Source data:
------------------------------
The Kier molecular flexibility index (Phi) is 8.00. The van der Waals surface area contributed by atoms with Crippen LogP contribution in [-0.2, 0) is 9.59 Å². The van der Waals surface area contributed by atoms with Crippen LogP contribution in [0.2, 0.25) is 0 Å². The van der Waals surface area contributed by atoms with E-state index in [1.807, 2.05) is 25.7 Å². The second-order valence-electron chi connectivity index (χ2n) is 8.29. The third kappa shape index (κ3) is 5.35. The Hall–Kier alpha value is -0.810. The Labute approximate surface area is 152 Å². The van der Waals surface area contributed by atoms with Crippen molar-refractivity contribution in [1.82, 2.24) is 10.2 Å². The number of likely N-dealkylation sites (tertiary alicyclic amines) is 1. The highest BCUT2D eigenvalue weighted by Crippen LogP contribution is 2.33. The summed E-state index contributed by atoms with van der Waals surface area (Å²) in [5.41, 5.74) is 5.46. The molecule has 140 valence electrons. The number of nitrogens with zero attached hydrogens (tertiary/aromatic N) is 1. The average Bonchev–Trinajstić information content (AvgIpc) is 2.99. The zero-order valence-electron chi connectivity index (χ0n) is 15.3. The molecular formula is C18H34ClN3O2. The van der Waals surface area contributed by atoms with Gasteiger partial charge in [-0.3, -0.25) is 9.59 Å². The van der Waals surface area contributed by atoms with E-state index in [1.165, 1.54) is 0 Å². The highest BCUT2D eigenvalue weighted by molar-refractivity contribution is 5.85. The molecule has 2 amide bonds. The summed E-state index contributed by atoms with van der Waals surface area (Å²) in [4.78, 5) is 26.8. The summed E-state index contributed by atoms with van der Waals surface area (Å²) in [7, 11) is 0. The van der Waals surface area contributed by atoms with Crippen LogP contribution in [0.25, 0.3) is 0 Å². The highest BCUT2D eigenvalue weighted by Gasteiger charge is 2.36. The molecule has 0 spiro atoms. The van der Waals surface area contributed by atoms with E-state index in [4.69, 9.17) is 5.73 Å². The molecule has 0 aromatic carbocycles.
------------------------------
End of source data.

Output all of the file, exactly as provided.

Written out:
The Kier molecular flexibility index (Phi) is 8.00. The van der Waals surface area contributed by atoms with Crippen LogP contribution in [-0.2, 0) is 9.59 Å². The van der Waals surface area contributed by atoms with Crippen LogP contribution in [0.2, 0.25) is 0 Å². The van der Waals surface area contributed by atoms with E-state index in [1.807, 2.05) is 25.7 Å². The second-order valence-electron chi connectivity index (χ2n) is 8.29. The third kappa shape index (κ3) is 5.35. The Hall–Kier alpha value is -0.810. The Labute approximate surface area is 152 Å². The van der Waals surface area contributed by atoms with Crippen molar-refractivity contribution in [1.82, 2.24) is 10.2 Å². The number of likely N-dealkylation sites (tertiary alicyclic amines) is 1. The highest BCUT2D eigenvalue weighted by Crippen LogP contribution is 2.33. The summed E-state index contributed by atoms with van der Waals surface area (Å²) in [5.41, 5.74) is 5.46. The molecule has 140 valence electrons. The number of nitrogens with zero attached hydrogens (tertiary/aromatic N) is 1. The average Bonchev–Trinajstić information content (AvgIpc) is 2.99. The zero-order valence-electron chi connectivity index (χ0n) is 15.3. The molecular formula is C18H34ClN3O2. The van der Waals surface area contributed by atoms with Gasteiger partial charge in [-0.3, -0.25) is 9.59 Å². The van der Waals surface area contributed by atoms with E-state index in [1.165, 1.54) is 0 Å². The highest BCUT2D eigenvalue weighted by molar-refractivity contribution is 5.85. The molecule has 2 amide bonds. The summed E-state index contributed by atoms with van der Waals surface area (Å²) in [4.78, 5) is 26.8. The summed E-state index contributed by atoms with van der Waals surface area (Å²) in [7, 11) is 0. The van der Waals surface area contributed by atoms with Crippen LogP contribution in [0.25, 0.3) is 0 Å². The highest BCUT2D eigenvalue weighted by Gasteiger charge is 2.36. The molecule has 0 spiro atoms. The van der Waals surface area contributed by atoms with E-state index in [4.69, 9.17) is 5.73 Å². The molecule has 0 aromatic carbocycles.